The matrimonial home occupies a very special place in the family. During the marriage, it is the cradle of the family. It is where the family starts its day, and where it ends its day. It is where the family breaks bread, and it is where bonds are made.

Accordingly, the matrimonial home also occupies a very special place in family law. When a couple file for divorce, the matrimonial home is almost invariably divided between them. After all, having spent the better part of the marriage living in this home, it would seem antithetical to argue that the matrimonial home was not a matrimonial asset. It is even in the name, matrimonial home.

The decision of the Appellate Division of the High Court (“AD”) in VOD v VOC, [2022] SGHC6, however, seriously challenges the conventional understanding of what a ‘matrimonial home’ is.

What is a ‘matrimonial home’?

From a layman’s perspective, the ‘matrimonial home’ is not something that really needs to be legally defined. It is simple enough – it is just the place in which the couple and the family they form, resides.

This is supported by the definition of the phrase in dictionaries. The Free Legal Dictionary by Farlex defines it as “the residence in which a husband and wife have lived together”. The Legal Choices dictionary defines it as “the house that a husband and wife live in as a married couple”. The term ‘matrimonial home’ is thus, conceptually, uncomplicated. The Legal Dictionary by law.com does not even provide a definition.

It is, however, perhaps a result of this triteness that no Court, and no statute, has attempted a definition of ‘matrimonial home’. The Women’s Charter defines ‘matrimonial asset’ in section 112(10), but the phrase ‘matrimonial home’ is not defined, and is referenced only as an exception to the exceptions of ‘gift’ and ‘inheritance’.

As a result, legal practitioners often assume the definition of a ‘matrimonial home’, with reported cases slowly shaping the boundaries of this assumed definition. For example:

1. TQU v TQT, [2020] SGCA 8, suggested at [54] that a property that is used by the parties as temporary accommodation whilst awaiting the construction of their permanent home would not qualify as a matrimonial home.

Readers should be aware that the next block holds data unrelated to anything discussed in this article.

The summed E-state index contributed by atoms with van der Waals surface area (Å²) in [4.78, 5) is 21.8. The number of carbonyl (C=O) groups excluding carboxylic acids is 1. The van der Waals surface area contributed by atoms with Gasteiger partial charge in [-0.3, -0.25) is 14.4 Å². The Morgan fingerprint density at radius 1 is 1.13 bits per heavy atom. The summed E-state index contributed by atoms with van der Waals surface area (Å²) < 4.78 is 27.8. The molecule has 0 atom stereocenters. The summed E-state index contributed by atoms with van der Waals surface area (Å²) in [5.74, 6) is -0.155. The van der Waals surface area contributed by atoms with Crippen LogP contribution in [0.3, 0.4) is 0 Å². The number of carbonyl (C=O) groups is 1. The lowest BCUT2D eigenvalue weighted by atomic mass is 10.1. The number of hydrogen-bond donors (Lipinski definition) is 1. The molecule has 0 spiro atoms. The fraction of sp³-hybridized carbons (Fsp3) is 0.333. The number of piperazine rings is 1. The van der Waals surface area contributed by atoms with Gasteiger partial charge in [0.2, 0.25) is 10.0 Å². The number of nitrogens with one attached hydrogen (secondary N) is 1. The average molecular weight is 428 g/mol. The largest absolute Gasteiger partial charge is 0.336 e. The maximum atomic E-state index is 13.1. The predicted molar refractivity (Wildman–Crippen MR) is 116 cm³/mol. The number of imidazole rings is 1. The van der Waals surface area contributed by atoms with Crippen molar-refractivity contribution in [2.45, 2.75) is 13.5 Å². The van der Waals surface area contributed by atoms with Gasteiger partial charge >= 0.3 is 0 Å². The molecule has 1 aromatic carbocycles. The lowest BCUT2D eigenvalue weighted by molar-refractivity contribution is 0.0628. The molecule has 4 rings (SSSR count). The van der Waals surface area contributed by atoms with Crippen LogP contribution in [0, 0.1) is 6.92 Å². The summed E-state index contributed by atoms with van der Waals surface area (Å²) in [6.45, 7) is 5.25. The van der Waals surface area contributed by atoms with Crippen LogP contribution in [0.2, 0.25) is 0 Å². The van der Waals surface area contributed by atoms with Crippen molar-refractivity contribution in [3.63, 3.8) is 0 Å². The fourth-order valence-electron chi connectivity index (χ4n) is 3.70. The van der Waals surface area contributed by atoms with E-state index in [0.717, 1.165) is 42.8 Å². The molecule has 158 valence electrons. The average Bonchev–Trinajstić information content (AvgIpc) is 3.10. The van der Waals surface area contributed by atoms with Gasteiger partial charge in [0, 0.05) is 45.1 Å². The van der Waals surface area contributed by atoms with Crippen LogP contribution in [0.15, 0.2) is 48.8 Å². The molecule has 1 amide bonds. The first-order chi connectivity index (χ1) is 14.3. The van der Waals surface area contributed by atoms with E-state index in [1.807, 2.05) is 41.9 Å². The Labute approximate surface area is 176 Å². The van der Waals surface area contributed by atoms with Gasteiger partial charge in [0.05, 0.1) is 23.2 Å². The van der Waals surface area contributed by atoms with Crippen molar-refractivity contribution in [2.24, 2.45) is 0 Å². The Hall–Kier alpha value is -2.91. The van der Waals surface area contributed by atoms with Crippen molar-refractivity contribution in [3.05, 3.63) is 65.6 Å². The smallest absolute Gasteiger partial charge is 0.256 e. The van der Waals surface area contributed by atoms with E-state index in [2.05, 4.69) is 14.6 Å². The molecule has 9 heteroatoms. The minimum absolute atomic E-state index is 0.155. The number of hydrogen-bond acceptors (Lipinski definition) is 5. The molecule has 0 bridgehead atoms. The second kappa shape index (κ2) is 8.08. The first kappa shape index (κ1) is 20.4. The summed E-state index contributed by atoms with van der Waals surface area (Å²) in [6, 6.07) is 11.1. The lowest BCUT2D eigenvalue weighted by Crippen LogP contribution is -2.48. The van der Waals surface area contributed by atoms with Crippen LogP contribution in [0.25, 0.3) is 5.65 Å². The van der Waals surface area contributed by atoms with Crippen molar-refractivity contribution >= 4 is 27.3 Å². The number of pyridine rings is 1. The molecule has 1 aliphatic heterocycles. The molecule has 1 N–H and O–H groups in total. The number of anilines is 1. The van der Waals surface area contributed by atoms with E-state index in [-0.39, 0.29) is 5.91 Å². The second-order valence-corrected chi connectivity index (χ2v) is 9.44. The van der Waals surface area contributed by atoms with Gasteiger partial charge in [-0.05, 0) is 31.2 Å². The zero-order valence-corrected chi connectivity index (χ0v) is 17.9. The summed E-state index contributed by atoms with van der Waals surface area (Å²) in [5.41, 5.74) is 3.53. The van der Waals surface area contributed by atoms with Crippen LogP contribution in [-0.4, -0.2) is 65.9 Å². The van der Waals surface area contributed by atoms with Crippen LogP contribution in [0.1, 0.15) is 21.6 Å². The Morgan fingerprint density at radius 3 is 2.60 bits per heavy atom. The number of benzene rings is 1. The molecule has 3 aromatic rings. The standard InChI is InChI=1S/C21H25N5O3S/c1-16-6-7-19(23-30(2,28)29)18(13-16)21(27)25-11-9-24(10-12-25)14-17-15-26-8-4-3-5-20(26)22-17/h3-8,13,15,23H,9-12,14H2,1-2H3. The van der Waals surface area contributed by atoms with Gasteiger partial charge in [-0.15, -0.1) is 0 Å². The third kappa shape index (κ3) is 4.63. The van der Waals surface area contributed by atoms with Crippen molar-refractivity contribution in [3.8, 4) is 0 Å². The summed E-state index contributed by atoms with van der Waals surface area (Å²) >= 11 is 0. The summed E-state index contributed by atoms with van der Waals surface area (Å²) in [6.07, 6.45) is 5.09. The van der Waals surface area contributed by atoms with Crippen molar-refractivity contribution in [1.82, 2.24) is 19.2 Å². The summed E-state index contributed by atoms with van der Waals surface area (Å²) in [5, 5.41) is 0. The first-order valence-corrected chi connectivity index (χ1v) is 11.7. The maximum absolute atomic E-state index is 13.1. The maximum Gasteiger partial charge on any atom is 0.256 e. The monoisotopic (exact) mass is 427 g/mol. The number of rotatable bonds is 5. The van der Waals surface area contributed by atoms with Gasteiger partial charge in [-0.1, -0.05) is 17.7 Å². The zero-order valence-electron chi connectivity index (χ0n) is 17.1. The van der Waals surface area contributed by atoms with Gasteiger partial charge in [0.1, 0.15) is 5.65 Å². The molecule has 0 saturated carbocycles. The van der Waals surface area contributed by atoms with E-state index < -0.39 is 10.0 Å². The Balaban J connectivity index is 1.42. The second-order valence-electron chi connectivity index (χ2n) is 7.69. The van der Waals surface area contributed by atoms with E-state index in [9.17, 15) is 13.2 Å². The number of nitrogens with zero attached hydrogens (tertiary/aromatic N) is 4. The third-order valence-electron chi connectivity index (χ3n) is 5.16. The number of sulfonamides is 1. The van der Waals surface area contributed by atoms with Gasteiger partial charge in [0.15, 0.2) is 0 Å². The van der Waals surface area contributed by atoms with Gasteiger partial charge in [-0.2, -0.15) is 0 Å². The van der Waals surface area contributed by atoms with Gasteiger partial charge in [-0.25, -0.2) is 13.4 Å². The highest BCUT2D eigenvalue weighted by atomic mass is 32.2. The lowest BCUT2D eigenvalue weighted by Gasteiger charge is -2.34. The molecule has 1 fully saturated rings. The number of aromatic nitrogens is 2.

2. Ryan Neil John v Berger Rosaline, [2000] 3 SLR 647, held at [59] to [61] that if a property is lived in for only a short time relative to the length of the marriage, it would not qualify as a matrimonial home.

3. TNC v TND, [2016] 3 SLR 1172, held at [18] that residence in a property for 15 months was sufficient to constitute ‘ordinary use for shelter’ of a property. This decision was approved on appeal to the Court of Appeal (“CA”). We note that this was not, strictly, a decision on the definition of ‘matrimonial home’. It does, nevertheless, influence our understanding in that regard.

We, thus, do not have a comprehensive or conclusive definition of what a ‘matrimonial home’ is. Like an artist slowly chiselling a statue out of a block of marble, our understanding of what a ‘matrimonial home’ is has been shaped over time by authorities by telling us, in each specific case, what is or is not a ‘matrimonial home’.

The latest in this line of cases shaping our understanding of what a ‘matrimonial home’ is, is VOD v VOC.

The ‘matrimonial home’ in VOD v VOC

The property in question was purchased in January 2004. The husband’s father paid for (and as at the date of the decision was still paying for) the acquisition of the property. The property was however registered in the names of the husband, the husband’s brother, and the husband’s mother, as joint tenants. During the proceedings, the parties agreed that the husband had a one-third share in the property.

The wife moved in with the husband with effect from January 2015, immediately after they solemnised their marriage. The marriage broke down shortly after, and the wife moved out in September 2017, about 33 months later.

The question was whether the husband’s one-third share in the property was subject to division, notwithstanding that it was pre-marital and a gift, because the parties used the property as a matrimonial home.

The AD decided that the property was not the parties’ matrimonial home, for the following reasons:

1. The parties had lived at the property for a short time of about 33 months (at [37])

2. The husband’s father and mother were the master and mistress of the household. The property was their home, they made all financial decisions about the property, and they kept the household running. It was thus the husband’s parents’ matrimonial home (at [38] and [39]).